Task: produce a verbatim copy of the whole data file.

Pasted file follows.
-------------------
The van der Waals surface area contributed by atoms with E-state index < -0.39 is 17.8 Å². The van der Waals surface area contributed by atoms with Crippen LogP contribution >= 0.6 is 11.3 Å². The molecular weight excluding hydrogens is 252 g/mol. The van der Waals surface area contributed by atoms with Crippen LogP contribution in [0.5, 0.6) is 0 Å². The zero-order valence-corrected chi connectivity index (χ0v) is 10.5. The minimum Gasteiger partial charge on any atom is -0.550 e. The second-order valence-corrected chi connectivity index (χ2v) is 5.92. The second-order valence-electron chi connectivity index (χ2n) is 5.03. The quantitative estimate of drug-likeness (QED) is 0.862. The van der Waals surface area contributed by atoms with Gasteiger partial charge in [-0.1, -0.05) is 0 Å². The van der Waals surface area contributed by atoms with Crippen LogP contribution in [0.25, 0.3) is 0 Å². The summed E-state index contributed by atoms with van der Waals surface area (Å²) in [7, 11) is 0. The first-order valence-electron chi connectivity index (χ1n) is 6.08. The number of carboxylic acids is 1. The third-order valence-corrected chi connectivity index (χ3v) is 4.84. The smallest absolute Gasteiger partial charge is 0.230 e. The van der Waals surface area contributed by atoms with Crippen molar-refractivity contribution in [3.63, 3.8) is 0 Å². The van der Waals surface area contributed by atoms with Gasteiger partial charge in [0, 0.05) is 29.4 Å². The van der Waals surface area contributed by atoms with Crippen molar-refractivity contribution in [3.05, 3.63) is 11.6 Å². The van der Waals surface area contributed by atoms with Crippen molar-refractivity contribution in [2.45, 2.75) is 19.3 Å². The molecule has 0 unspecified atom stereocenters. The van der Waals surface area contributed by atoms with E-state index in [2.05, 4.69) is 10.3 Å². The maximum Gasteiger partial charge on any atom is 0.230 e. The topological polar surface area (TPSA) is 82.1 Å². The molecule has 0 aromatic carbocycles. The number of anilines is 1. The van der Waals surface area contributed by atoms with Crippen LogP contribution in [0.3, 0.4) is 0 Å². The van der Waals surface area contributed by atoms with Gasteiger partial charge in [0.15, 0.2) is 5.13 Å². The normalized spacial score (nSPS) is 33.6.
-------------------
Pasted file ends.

The van der Waals surface area contributed by atoms with E-state index < -0.39 is 17.8 Å². The van der Waals surface area contributed by atoms with Crippen LogP contribution >= 0.6 is 11.3 Å². The molecular weight excluding hydrogens is 252 g/mol. The van der Waals surface area contributed by atoms with Crippen LogP contribution in [0.5, 0.6) is 0 Å². The zero-order valence-corrected chi connectivity index (χ0v) is 10.5. The minimum Gasteiger partial charge on any atom is -0.550 e. The second-order valence-corrected chi connectivity index (χ2v) is 5.92. The second-order valence-electron chi connectivity index (χ2n) is 5.03. The quantitative estimate of drug-likeness (QED) is 0.862. The van der Waals surface area contributed by atoms with Gasteiger partial charge in [-0.1, -0.05) is 0 Å². The van der Waals surface area contributed by atoms with Crippen LogP contribution in [0.25, 0.3) is 0 Å². The summed E-state index contributed by atoms with van der Waals surface area (Å²) in [7, 11) is 0. The first-order valence-electron chi connectivity index (χ1n) is 6.08. The number of carboxylic acids is 1. The third-order valence-corrected chi connectivity index (χ3v) is 4.84. The smallest absolute Gasteiger partial charge is 0.230 e. The van der Waals surface area contributed by atoms with Crippen molar-refractivity contribution in [3.63, 3.8) is 0 Å². The van der Waals surface area contributed by atoms with Gasteiger partial charge in [0, 0.05) is 29.4 Å². The van der Waals surface area contributed by atoms with Crippen molar-refractivity contribution in [3.05, 3.63) is 11.6 Å². The van der Waals surface area contributed by atoms with Crippen molar-refractivity contribution in [2.45, 2.75) is 19.3 Å². The molecule has 0 unspecified atom stereocenters. The van der Waals surface area contributed by atoms with E-state index in [2.05, 4.69) is 10.3 Å². The maximum Gasteiger partial charge on any atom is 0.230 e. The topological polar surface area (TPSA) is 82.1 Å². The molecule has 0 aromatic carbocycles. The number of anilines is 1. The van der Waals surface area contributed by atoms with Crippen LogP contribution in [0.3, 0.4) is 0 Å². The van der Waals surface area contributed by atoms with Gasteiger partial charge in [0.15, 0.2) is 5.13 Å². The normalized spacial score (nSPS) is 33.6.